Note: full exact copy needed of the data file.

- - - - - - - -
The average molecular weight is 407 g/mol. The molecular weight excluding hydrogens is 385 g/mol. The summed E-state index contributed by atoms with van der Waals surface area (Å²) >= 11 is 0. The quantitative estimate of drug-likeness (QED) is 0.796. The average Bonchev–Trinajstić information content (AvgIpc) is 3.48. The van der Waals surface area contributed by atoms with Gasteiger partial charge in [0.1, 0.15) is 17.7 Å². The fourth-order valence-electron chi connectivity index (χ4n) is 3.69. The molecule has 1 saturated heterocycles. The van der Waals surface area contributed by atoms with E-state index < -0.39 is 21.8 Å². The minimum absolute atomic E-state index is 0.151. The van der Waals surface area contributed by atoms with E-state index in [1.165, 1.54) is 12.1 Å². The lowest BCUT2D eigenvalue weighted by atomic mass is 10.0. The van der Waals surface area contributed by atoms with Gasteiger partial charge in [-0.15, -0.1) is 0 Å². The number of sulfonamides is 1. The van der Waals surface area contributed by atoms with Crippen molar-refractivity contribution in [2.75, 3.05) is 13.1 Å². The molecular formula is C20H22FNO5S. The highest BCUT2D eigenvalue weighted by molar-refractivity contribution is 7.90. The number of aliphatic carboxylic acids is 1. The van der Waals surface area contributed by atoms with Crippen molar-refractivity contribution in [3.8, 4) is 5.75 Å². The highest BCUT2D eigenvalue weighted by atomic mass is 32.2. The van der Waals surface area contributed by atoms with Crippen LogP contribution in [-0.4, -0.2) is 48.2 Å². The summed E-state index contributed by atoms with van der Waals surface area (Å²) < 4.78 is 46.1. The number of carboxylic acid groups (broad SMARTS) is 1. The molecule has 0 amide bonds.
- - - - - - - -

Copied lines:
The average molecular weight is 407 g/mol. The molecular weight excluding hydrogens is 385 g/mol. The summed E-state index contributed by atoms with van der Waals surface area (Å²) >= 11 is 0. The quantitative estimate of drug-likeness (QED) is 0.796. The average Bonchev–Trinajstić information content (AvgIpc) is 3.48. The van der Waals surface area contributed by atoms with Gasteiger partial charge in [0.1, 0.15) is 17.7 Å². The fourth-order valence-electron chi connectivity index (χ4n) is 3.69. The molecule has 1 saturated heterocycles. The van der Waals surface area contributed by atoms with E-state index < -0.39 is 21.8 Å². The minimum absolute atomic E-state index is 0.151. The van der Waals surface area contributed by atoms with E-state index in [1.165, 1.54) is 12.1 Å². The lowest BCUT2D eigenvalue weighted by atomic mass is 10.0. The van der Waals surface area contributed by atoms with Gasteiger partial charge in [-0.15, -0.1) is 0 Å². The number of sulfonamides is 1. The van der Waals surface area contributed by atoms with Crippen molar-refractivity contribution in [2.75, 3.05) is 13.1 Å². The molecular formula is C20H22FNO5S. The highest BCUT2D eigenvalue weighted by molar-refractivity contribution is 7.90. The number of aliphatic carboxylic acids is 1. The van der Waals surface area contributed by atoms with Crippen molar-refractivity contribution in [3.8, 4) is 5.75 Å². The highest BCUT2D eigenvalue weighted by atomic mass is 32.2. The van der Waals surface area contributed by atoms with Crippen LogP contribution in [-0.4, -0.2) is 48.2 Å². The summed E-state index contributed by atoms with van der Waals surface area (Å²) < 4.78 is 46.1. The number of carboxylic acid groups (broad SMARTS) is 1. The molecule has 0 amide bonds.